The GFS framework requires that flows and stocks are valued at current market prices (or where these are not observable, a suitable proxy indicator). While this is the case for flows in the operating statement and the cash flow statement, not all assets and liabilities in the GFS balance sheet are currently valued at current market prices. This is principally because Australian accounting standards allow reporting entities to elect to value their assets at either cost or fair value (current market value). The accounting profession is considering general valuation issues relating to liabilities. In the early years of accrual budgeting the focus has been on preparing robust GFS operating and cash flow statements. Refinements to the GFS balance sheet valuations of assets and liabilities will be considered over time, in consultation with the ABS, as the new framework is bedded down.
The Commonwealth revenue and expenses estimates in Statement 5 and Statement 6 do not include goods and services tax (GST) collections and equivalent payments to the States. Under the Intergovernmental Agreement on the Reform of Commonwealth-State Financial Relations (the IGA), all GST receipts are appropriated to the States and Territories and thus are not available for expenditure by the Commonwealth. Because the Commonwealth collects GST as an agent for the States and Territories, GST receipts are not shown as Commonwealth revenue. Estimates of GST receipts are provided in Box 1 in this Statement and in Table 2 of Statement 11.
In order to ensure the reporting of reliable budget estimates and outcomes, taxation revenue is recognised the earlier of when an assessment of a tax liability is made or cash payment is received by the Australian Tax Office (ATO) or the Australian Customs Service (ACS). Accordingly, for most categories of taxation revenue, there is a short lag between when the revenue is recognised and the time at which the underlying income (or economic activity) giving rise to the tax liability occurs. Longer lags, of up to a year, occur for some elements of company and superannuation funds taxation.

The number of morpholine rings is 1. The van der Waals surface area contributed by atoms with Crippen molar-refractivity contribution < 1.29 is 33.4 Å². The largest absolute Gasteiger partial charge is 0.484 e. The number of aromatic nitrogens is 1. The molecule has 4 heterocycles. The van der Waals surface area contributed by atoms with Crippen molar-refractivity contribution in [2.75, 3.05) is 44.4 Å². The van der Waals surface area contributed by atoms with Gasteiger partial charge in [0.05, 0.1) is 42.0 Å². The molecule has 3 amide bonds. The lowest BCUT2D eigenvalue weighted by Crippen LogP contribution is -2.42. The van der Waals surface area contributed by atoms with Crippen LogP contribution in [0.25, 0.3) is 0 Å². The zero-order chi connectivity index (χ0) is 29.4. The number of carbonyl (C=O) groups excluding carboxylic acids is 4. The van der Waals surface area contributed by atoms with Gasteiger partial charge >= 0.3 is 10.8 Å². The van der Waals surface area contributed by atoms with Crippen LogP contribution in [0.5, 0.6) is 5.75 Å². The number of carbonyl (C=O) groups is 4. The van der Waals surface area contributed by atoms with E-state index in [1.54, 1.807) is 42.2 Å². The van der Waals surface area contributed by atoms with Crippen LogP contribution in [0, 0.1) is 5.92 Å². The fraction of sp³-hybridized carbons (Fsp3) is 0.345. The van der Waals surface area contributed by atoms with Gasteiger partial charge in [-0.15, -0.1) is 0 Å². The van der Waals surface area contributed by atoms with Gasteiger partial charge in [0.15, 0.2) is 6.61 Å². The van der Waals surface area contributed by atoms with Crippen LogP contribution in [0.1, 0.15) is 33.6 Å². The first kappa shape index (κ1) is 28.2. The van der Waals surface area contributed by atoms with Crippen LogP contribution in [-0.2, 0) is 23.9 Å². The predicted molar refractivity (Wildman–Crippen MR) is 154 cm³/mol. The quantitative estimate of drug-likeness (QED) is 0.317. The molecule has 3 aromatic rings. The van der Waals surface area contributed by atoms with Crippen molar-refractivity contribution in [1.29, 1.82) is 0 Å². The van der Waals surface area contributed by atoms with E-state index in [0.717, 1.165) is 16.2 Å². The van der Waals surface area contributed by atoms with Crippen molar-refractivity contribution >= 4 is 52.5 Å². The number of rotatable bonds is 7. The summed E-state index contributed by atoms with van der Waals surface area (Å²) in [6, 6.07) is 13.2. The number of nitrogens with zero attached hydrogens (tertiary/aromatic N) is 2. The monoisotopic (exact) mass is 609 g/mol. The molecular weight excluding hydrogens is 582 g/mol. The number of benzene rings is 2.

Additional information on the external reporting standards and budget concepts is provided in Statement 11.
1 Changes in the expected timing of PRRT payments since MYEFO are expected to boost PRRT revenue in 2000-01 by around $400 million, but reduce revenue by a similar amount in 2001-02.
2 In Table 2, additional defence expenditure announced in the November 2000 Defence White Paper, Defence 2000 ($507 million in 2001-02, increasing to over $2 billion in 2004-05) is recorded as a policy decision since MYEFO. However, provision for this expenditure was made at MYEFO. Therefore, the impact of this expenditure on the fiscal balance estimates is fully offset by a corresponding negative 'parameter and other' variation.
3 The forward estimates include an allowance for the established tendency for actual spending on existing government policy (particularly demand driven programmes) to be higher than estimated in the forward years. This allowance, known as the conservative bias allowance, is gradually reduced so that the budget year conservative bias allowance is zero.
4 In the calculation of net capital investment, proceeds from the sale of non-financial assets are subtracted from purchases of non-financial assets. Consequently, proceeds from the sale of non-financial assets decrease net capital investment and increase the fiscal balance.
5 The Government's choice of superannuation fund legislation will give employees greater choice as to the superannuation fund or retirement savings account into which their employer superannuation contributions are paid.